Plaintiffs contend that the payment to Thomas Gibson falls within the exception of Section 105(c). Defendant disagrees and argues that the payment is not within the exception because (1) the F & W profit sharing trust is not an accident or health plan covered by Section 105 and (2) even if the trust is such a plan, the payment was not computed with reference to the nature of the injury.

After considering the positions of the parties and the applicable law, the court concludes that the F & W profit sharing trust is not a health or accident plan covered by Section 105.[2] The face of the plan and its explicit terms reflect that its sole purpose was establishment of a retirement plan for employees. The plan contains no reference to the applicable health and accident plan provisions of the Internal Revenue Code or to any intent to exclude payments made under it from income tax. No benefits are payable under the plan for *184 medical care in the event of illness or injury; nor does it provide compensation for specific illnesses or injuries. The only benefit related in any way to illness or injury is that received when retirement occurs because of permanent disability. At least two other employee plans did provide accident and health coverage.

The approach taken by this court in determining whether the profit sharing trust is an accident or health plan is similar to that of the Second Circuit in Caplin v. United States, 718 F.2d 544 (2d Cir. 1983) and the United States District Court for the District of Minnesota in Christensen v. United States, 57 AFTR2d 86-995 (D.Minn. 1986) [Available on WESTLAW, DCTU database]. In Caplin the court noted that the analysis as to whether a particular profit sharing plan is in fact a dual purpose plan that also meets the requirements for a health and accident plan must not begin with an examination of the circumstances under which the payment was made. 718 F.2d at 547-48. It then pointed out:

Generally, profit sharing plans and accident or health plans serve different purposes. Profit sharing plans are designed to provide an employee with deferred compensation, the amount of which depends upon the success of the business and the employee's position in that business. On the other hand, accident or health plans are designed to provide payments to employees in the event of illness or injury, without regard to the profitability of the business. In a lean year, an employee could properly expect his employer to contribute less money into a profit sharing plan than he might expect in a more profitable year. But, if that same employee suffered an injury, he would not expect his benefits under an accident or health plan to fluctuate according to the profitability of the enterprise. It was with these considerations and purposes in mind that Congress set forth specific rules for the tax treatment of amount received pursuant to profit sharing plans and accident or health plans. Id. at 548 (citations omitted) (emphasis in original).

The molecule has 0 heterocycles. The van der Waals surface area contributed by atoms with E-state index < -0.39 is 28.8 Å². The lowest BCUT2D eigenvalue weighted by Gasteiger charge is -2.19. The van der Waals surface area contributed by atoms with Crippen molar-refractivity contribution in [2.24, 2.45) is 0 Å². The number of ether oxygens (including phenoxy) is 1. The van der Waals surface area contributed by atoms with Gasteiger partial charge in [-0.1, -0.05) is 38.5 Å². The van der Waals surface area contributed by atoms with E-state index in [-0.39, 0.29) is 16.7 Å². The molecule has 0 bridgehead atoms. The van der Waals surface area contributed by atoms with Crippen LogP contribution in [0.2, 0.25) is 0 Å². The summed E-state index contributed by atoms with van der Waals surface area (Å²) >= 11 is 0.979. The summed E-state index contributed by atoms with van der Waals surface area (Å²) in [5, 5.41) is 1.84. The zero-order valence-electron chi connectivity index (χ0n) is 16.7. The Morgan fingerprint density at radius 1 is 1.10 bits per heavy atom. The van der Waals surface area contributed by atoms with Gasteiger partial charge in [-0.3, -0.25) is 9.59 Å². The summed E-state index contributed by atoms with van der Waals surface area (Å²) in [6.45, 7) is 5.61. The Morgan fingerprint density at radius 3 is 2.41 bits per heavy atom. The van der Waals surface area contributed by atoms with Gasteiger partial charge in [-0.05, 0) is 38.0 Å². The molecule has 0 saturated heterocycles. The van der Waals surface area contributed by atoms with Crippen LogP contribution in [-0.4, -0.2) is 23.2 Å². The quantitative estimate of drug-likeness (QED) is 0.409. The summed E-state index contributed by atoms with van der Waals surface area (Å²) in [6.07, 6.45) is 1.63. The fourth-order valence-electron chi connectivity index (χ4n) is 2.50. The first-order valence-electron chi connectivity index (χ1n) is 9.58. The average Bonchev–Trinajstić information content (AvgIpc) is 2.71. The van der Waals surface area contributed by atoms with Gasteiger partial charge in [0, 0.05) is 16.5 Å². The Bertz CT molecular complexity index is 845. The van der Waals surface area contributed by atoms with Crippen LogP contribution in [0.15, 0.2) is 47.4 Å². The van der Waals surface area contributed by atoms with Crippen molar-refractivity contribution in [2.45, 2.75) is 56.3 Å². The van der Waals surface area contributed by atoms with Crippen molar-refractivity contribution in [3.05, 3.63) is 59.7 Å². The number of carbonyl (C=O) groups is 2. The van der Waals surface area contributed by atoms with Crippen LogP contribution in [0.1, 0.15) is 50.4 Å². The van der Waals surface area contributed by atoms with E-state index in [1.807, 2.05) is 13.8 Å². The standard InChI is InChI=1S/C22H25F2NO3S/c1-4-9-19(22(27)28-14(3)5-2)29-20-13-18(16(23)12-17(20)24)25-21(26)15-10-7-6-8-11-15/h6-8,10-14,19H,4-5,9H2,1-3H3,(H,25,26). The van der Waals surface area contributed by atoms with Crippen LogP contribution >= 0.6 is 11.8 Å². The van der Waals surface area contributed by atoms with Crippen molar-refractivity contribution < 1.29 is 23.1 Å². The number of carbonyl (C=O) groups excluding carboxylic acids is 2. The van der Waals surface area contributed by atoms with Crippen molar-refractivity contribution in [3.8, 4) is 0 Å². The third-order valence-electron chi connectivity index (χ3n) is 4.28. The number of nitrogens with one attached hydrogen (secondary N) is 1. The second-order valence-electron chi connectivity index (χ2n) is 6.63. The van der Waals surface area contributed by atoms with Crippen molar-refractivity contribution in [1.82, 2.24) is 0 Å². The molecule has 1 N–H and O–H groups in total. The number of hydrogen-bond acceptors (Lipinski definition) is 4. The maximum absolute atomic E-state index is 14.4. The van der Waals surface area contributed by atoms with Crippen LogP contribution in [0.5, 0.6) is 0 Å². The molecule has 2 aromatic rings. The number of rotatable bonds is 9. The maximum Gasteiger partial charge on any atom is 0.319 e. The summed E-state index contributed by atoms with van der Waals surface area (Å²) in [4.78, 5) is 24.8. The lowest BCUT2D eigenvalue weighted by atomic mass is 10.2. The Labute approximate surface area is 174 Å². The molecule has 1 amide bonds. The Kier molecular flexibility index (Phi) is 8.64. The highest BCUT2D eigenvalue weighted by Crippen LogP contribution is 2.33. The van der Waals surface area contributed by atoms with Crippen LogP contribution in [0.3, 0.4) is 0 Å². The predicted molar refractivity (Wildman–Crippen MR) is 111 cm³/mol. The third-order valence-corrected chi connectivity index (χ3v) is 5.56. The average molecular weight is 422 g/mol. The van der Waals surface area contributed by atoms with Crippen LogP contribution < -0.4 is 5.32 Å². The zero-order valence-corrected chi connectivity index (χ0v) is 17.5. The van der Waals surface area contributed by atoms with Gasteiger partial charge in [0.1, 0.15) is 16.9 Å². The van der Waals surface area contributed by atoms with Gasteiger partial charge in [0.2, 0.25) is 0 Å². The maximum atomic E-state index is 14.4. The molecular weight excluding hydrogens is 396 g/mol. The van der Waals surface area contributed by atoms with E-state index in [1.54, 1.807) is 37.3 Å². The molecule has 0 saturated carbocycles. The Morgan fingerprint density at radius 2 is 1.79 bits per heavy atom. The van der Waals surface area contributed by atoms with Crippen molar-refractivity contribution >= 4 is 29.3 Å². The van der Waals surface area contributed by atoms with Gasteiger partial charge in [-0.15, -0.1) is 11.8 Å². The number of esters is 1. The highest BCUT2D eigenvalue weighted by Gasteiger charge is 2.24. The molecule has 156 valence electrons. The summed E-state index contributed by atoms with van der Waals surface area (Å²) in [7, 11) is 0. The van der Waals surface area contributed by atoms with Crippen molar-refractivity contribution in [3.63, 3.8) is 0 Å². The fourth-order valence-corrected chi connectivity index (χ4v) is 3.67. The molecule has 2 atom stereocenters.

Finally, the court observed that the Treasury regulation defining an accident or health plan provides only a "loose formulation" of what constituted such a plan[3] and that "[o]rdinarily, a definite program to provide accident or health coverage will be accompanied by certain idicia reflecting the plan's purpose." Id. at 549. The court then listed some of those indicia, concluded that the plan before it did not contain them and thus determined that the plan before it was not a dual purpose plan qualifying as an accident and health plan. Id. The indicia considered by this court are virtually identical to those considered in Caplin, and like the plan in Caplin, the F & W plan does not contain them.

The court in Christensen followed the approach of the Caplin court and similarly concluded that the Northwest Airlines, Inc. Pilots' Pension Plan was not a dual purpose plan. In analyzing the plan before it, the court said:

Applying the Caplin analysis to the instant case, the court finds as a matter of law that Northwest's plan is not a dual purpose plan. None of the provisions *185 one would expect to find in a health plan exist in Northwest's plan. The title of the plan indicates that it is a pension plan. There is no preamble which states that a goal of the plan is to provide health care or security to its employees. Further, the plan does not provide for compensation for medical expenses or specific injuries. There is no provision for payments for medical reasons unless the pilot can no longer work for Northwest. For example, the plan does not cover a case where the pilot is ill but able to continue flying. Moreoever, the amount received varies according to the pilot's salary prior to termination of his employment. Under these circumstances, the court concludes that the plan is not the type of health plan that Congress was addressing in I.R.C. ยง 105. 57 AFTR2d at 86-997.

Again, this analysis is substantially identical to that employed by this court and supports the conclusion that the F & W profit sharing plan is not a health and accident plan.